The Monkees Present is one of the Monkees’ weaker albums, recorded when pretty much everyone had lost interest in the band, including the band themselves. But Andrew Sandoval and his colleagues at Rhino Handmade have made something of a silk purse from it with this 3CD set, collecting together all the sessions from that era, including in particular several great Nesmith and Dolenz songs which remained unreleased at the time for God knows what reason. Putting it all together in one place shows that there was a great album in there if anyone had been bothered to release one at the time.
Windy: A Ruthann Friedmann Songbook
Ruthann Friedmann is best known for writing Windy for the Association and Candy Apple Cotton Candy for Pat Shannon. This collection of unreleased recordings from the 60s, demos and recordings for a never-released solo album, features both those songs plus versions of High Coin and I Think It’s Going To Rain Today, and has Van Dyke Parks, Curt Boettcher and Randy Newman contributing as producers and musicians, along with Lee Mallory from the Millennium and several of the Wrecking Crew. Soft-pop folk loveliness.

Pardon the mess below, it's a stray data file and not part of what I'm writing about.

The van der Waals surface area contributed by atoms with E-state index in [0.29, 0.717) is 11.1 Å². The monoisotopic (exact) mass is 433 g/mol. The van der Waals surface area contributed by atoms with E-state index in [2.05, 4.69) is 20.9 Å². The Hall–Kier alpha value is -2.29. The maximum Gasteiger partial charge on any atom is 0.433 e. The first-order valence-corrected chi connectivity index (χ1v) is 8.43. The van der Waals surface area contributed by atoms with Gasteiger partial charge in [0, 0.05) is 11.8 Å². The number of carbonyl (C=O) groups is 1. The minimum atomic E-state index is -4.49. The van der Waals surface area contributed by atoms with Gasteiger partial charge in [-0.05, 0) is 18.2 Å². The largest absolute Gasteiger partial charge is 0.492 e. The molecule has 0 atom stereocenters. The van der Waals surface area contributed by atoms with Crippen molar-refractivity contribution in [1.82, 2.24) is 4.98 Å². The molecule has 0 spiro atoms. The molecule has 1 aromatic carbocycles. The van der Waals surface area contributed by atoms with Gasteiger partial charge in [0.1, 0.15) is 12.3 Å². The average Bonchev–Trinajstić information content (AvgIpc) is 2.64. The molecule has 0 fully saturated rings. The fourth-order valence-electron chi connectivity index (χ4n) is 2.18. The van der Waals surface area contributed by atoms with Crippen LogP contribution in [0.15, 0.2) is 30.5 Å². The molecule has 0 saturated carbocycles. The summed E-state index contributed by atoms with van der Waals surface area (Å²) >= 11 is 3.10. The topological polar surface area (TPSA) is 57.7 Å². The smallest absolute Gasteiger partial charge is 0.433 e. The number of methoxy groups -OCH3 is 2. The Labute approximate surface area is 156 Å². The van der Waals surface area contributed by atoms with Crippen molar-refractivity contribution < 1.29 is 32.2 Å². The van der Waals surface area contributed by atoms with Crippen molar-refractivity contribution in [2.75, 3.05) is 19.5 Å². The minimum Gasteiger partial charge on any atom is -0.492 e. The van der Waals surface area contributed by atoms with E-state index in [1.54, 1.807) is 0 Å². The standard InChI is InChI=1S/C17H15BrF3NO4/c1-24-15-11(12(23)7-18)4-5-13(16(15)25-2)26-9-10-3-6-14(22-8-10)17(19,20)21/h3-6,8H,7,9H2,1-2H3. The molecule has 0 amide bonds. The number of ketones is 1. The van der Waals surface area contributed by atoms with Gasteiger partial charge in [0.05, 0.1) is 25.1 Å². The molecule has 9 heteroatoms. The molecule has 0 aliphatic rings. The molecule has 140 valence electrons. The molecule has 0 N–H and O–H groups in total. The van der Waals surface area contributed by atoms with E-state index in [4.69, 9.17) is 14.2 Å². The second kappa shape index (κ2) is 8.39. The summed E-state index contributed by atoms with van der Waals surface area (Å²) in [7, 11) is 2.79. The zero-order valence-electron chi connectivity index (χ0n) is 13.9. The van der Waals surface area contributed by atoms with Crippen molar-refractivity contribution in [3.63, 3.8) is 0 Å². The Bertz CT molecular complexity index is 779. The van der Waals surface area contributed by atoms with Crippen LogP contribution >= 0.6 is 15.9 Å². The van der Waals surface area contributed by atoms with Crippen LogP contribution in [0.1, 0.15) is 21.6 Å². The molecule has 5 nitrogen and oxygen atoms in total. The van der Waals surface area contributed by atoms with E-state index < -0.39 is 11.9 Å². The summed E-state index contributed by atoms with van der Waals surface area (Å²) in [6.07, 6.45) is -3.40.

The Family Tree: Miss Butters
This was actually reissued in November 2012, but I didn’t do one of these lists last year and I’m feeling generous. This is *very* much in the mould of Nilsson’s Aerial Ballet, having the same producer, arranger, cover designer and record label (and one song co-written by Nilsson), but also has something of the feel of Odessa or Genuine Imitation Life. It’s a concept album, possibly the first “rock opera” ever, and anyone who likes toytown pop music will love it — song titles like Melancholy Vaudeville Man and Mrs McPheeny (Has Flu In The Chest And Has Needed A Rest For So Long) give you some idea of what kind of thing it is.
The band, after a couple of lineup changes, went on to be moderately successful as The Wackers.
Michael Fennelly — Love Can Change Everything (Demos 1967-72)
Michael Fennelly was one of the most underrated songwriters of the 60s. He wrote and sang lead on Go Back by Crabby Appleton, but these days he’s probably best known for his contributions to The Millennium, including the gorgeous To Claudia On Thursday.
This collection of demos spans his pre-Millennium recordings, The Millennium, Crabby Appleton, and the recordings for his Chris White-produced solo album Lane Changer.
The Paley Brothers: The Complete Recordings